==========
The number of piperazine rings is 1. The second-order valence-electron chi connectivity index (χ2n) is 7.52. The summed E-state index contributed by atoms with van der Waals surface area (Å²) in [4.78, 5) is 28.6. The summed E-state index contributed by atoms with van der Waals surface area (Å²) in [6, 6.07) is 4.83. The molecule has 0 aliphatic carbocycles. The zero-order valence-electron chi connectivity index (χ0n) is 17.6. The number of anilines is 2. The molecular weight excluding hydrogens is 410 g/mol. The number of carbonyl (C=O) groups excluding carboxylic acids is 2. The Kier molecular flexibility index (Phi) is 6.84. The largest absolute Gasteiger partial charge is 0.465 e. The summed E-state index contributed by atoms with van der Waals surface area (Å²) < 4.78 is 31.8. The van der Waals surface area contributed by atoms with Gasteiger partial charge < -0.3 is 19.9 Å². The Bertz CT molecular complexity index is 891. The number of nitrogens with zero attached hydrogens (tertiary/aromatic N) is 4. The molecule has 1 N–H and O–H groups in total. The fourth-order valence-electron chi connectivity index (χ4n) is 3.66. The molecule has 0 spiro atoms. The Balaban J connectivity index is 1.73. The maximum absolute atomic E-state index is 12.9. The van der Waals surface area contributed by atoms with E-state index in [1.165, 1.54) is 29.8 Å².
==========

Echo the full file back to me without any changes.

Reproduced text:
The number of piperazine rings is 1. The second-order valence-electron chi connectivity index (χ2n) is 7.52. The summed E-state index contributed by atoms with van der Waals surface area (Å²) in [4.78, 5) is 28.6. The summed E-state index contributed by atoms with van der Waals surface area (Å²) in [6, 6.07) is 4.83. The molecule has 0 aliphatic carbocycles. The zero-order valence-electron chi connectivity index (χ0n) is 17.6. The number of anilines is 2. The molecular weight excluding hydrogens is 410 g/mol. The number of carbonyl (C=O) groups excluding carboxylic acids is 2. The Kier molecular flexibility index (Phi) is 6.84. The largest absolute Gasteiger partial charge is 0.465 e. The summed E-state index contributed by atoms with van der Waals surface area (Å²) < 4.78 is 31.8. The van der Waals surface area contributed by atoms with Gasteiger partial charge < -0.3 is 19.9 Å². The Bertz CT molecular complexity index is 891. The number of nitrogens with zero attached hydrogens (tertiary/aromatic N) is 4. The molecule has 1 N–H and O–H groups in total. The fourth-order valence-electron chi connectivity index (χ4n) is 3.66. The molecule has 0 spiro atoms. The Balaban J connectivity index is 1.73. The maximum absolute atomic E-state index is 12.9. The van der Waals surface area contributed by atoms with E-state index in [1.165, 1.54) is 29.8 Å².